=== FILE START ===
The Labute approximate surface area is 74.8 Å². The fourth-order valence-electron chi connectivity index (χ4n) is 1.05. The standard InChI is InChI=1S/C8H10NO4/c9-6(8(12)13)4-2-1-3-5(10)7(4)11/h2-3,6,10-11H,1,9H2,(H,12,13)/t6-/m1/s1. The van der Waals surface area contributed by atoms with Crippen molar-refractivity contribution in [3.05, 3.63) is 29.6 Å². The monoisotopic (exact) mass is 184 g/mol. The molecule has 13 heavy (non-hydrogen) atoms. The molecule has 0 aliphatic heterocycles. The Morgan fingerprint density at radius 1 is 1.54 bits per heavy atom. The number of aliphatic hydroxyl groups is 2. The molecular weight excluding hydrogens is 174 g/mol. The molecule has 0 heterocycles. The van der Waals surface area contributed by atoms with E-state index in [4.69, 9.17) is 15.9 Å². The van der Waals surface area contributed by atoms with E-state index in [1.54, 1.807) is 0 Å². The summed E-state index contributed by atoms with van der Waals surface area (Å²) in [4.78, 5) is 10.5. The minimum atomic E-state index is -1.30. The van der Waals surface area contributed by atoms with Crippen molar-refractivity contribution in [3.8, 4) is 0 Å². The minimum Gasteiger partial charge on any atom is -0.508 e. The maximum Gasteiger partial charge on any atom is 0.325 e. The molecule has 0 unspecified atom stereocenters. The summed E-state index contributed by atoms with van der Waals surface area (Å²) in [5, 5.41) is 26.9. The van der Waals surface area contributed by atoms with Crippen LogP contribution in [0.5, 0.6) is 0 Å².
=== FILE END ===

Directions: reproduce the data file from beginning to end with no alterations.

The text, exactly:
The Labute approximate surface area is 74.8 Å². The fourth-order valence-electron chi connectivity index (χ4n) is 1.05. The standard InChI is InChI=1S/C8H10NO4/c9-6(8(12)13)4-2-1-3-5(10)7(4)11/h2-3,6,10-11H,1,9H2,(H,12,13)/t6-/m1/s1. The van der Waals surface area contributed by atoms with Crippen molar-refractivity contribution in [3.05, 3.63) is 29.6 Å². The monoisotopic (exact) mass is 184 g/mol. The molecule has 13 heavy (non-hydrogen) atoms. The molecule has 0 aliphatic heterocycles. The Morgan fingerprint density at radius 1 is 1.54 bits per heavy atom. The number of aliphatic hydroxyl groups is 2. The molecular weight excluding hydrogens is 174 g/mol. The molecule has 0 heterocycles. The van der Waals surface area contributed by atoms with E-state index in [4.69, 9.17) is 15.9 Å². The van der Waals surface area contributed by atoms with E-state index in [1.54, 1.807) is 0 Å². The summed E-state index contributed by atoms with van der Waals surface area (Å²) in [4.78, 5) is 10.5. The minimum atomic E-state index is -1.30. The van der Waals surface area contributed by atoms with Crippen molar-refractivity contribution in [3.8, 4) is 0 Å². The minimum Gasteiger partial charge on any atom is -0.508 e. The maximum Gasteiger partial charge on any atom is 0.325 e. The molecule has 0 unspecified atom stereocenters. The summed E-state index contributed by atoms with van der Waals surface area (Å²) in [5, 5.41) is 26.9. The van der Waals surface area contributed by atoms with Crippen LogP contribution in [0.5, 0.6) is 0 Å².